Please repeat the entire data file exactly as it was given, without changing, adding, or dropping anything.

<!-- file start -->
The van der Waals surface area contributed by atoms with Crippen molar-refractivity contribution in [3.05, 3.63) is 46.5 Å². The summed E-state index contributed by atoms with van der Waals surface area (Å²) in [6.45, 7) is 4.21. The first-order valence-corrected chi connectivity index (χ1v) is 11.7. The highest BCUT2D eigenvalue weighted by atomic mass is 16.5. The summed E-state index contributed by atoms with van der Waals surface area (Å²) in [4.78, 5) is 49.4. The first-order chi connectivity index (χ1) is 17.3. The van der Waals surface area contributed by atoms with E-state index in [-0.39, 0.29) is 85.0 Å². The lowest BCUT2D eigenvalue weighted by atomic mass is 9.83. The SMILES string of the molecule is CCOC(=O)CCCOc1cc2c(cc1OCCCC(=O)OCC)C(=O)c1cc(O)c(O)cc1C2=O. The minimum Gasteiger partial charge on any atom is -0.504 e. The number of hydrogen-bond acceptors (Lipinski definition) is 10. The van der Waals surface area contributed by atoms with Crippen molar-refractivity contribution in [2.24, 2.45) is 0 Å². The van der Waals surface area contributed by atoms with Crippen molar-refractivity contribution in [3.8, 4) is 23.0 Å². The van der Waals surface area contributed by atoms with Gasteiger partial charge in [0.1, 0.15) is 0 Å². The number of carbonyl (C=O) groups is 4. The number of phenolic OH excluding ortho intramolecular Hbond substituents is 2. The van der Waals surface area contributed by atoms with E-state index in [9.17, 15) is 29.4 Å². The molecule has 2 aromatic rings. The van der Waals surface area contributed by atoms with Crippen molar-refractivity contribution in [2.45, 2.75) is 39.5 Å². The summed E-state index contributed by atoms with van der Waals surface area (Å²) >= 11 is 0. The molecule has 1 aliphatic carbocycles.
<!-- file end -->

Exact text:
The van der Waals surface area contributed by atoms with Crippen molar-refractivity contribution in [3.05, 3.63) is 46.5 Å². The summed E-state index contributed by atoms with van der Waals surface area (Å²) in [6.45, 7) is 4.21. The first-order valence-corrected chi connectivity index (χ1v) is 11.7. The highest BCUT2D eigenvalue weighted by atomic mass is 16.5. The summed E-state index contributed by atoms with van der Waals surface area (Å²) in [4.78, 5) is 49.4. The first-order chi connectivity index (χ1) is 17.3. The van der Waals surface area contributed by atoms with E-state index in [-0.39, 0.29) is 85.0 Å². The lowest BCUT2D eigenvalue weighted by atomic mass is 9.83. The SMILES string of the molecule is CCOC(=O)CCCOc1cc2c(cc1OCCCC(=O)OCC)C(=O)c1cc(O)c(O)cc1C2=O. The minimum Gasteiger partial charge on any atom is -0.504 e. The number of hydrogen-bond acceptors (Lipinski definition) is 10. The van der Waals surface area contributed by atoms with Crippen molar-refractivity contribution in [2.24, 2.45) is 0 Å². The van der Waals surface area contributed by atoms with Crippen molar-refractivity contribution in [3.8, 4) is 23.0 Å². The van der Waals surface area contributed by atoms with Gasteiger partial charge in [0.1, 0.15) is 0 Å². The number of carbonyl (C=O) groups is 4. The number of phenolic OH excluding ortho intramolecular Hbond substituents is 2. The van der Waals surface area contributed by atoms with E-state index in [9.17, 15) is 29.4 Å². The molecule has 2 aromatic rings. The van der Waals surface area contributed by atoms with Crippen molar-refractivity contribution in [2.45, 2.75) is 39.5 Å². The summed E-state index contributed by atoms with van der Waals surface area (Å²) >= 11 is 0. The molecule has 1 aliphatic carbocycles.